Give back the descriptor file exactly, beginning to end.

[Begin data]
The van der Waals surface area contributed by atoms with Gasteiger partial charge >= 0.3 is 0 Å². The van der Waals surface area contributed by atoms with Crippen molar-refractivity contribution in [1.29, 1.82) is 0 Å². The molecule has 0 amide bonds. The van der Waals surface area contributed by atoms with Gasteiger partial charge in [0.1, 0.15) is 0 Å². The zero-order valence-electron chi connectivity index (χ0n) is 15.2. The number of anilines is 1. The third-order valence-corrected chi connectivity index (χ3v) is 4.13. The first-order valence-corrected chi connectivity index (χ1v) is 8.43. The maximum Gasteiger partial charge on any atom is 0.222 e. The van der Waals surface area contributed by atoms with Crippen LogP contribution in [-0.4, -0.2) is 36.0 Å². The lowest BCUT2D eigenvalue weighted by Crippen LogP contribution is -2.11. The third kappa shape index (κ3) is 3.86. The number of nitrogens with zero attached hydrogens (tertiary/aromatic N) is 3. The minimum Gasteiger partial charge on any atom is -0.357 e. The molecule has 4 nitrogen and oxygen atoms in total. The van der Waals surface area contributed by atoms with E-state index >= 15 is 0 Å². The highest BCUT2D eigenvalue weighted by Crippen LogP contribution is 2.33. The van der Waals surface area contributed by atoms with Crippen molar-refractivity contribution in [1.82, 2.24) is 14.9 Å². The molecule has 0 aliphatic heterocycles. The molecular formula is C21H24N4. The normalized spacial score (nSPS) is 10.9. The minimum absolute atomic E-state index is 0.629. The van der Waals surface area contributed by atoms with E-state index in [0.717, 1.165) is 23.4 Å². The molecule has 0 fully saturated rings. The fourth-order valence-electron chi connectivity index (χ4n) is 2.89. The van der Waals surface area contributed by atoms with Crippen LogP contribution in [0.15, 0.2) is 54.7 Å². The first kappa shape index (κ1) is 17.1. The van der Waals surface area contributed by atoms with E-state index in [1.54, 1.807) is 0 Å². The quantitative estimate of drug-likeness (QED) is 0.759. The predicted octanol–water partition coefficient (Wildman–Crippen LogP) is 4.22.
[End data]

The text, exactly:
The van der Waals surface area contributed by atoms with Gasteiger partial charge >= 0.3 is 0 Å². The van der Waals surface area contributed by atoms with Crippen molar-refractivity contribution in [1.29, 1.82) is 0 Å². The molecule has 0 amide bonds. The van der Waals surface area contributed by atoms with Gasteiger partial charge in [0.1, 0.15) is 0 Å². The zero-order valence-electron chi connectivity index (χ0n) is 15.2. The number of anilines is 1. The third-order valence-corrected chi connectivity index (χ3v) is 4.13. The first-order valence-corrected chi connectivity index (χ1v) is 8.43. The maximum Gasteiger partial charge on any atom is 0.222 e. The van der Waals surface area contributed by atoms with Crippen LogP contribution in [-0.4, -0.2) is 36.0 Å². The lowest BCUT2D eigenvalue weighted by Crippen LogP contribution is -2.11. The third kappa shape index (κ3) is 3.86. The number of nitrogens with zero attached hydrogens (tertiary/aromatic N) is 3. The minimum Gasteiger partial charge on any atom is -0.357 e. The molecule has 4 nitrogen and oxygen atoms in total. The van der Waals surface area contributed by atoms with E-state index >= 15 is 0 Å². The highest BCUT2D eigenvalue weighted by Crippen LogP contribution is 2.33. The van der Waals surface area contributed by atoms with Crippen molar-refractivity contribution in [1.82, 2.24) is 14.9 Å². The molecule has 0 aliphatic heterocycles. The molecular formula is C21H24N4. The normalized spacial score (nSPS) is 10.9. The minimum absolute atomic E-state index is 0.629. The van der Waals surface area contributed by atoms with E-state index in [0.717, 1.165) is 23.4 Å². The molecule has 0 fully saturated rings. The fourth-order valence-electron chi connectivity index (χ4n) is 2.89. The van der Waals surface area contributed by atoms with Crippen LogP contribution in [0.15, 0.2) is 54.7 Å². The first kappa shape index (κ1) is 17.1. The van der Waals surface area contributed by atoms with E-state index in [1.54, 1.807) is 0 Å². The quantitative estimate of drug-likeness (QED) is 0.759. The predicted octanol–water partition coefficient (Wildman–Crippen LogP) is 4.22.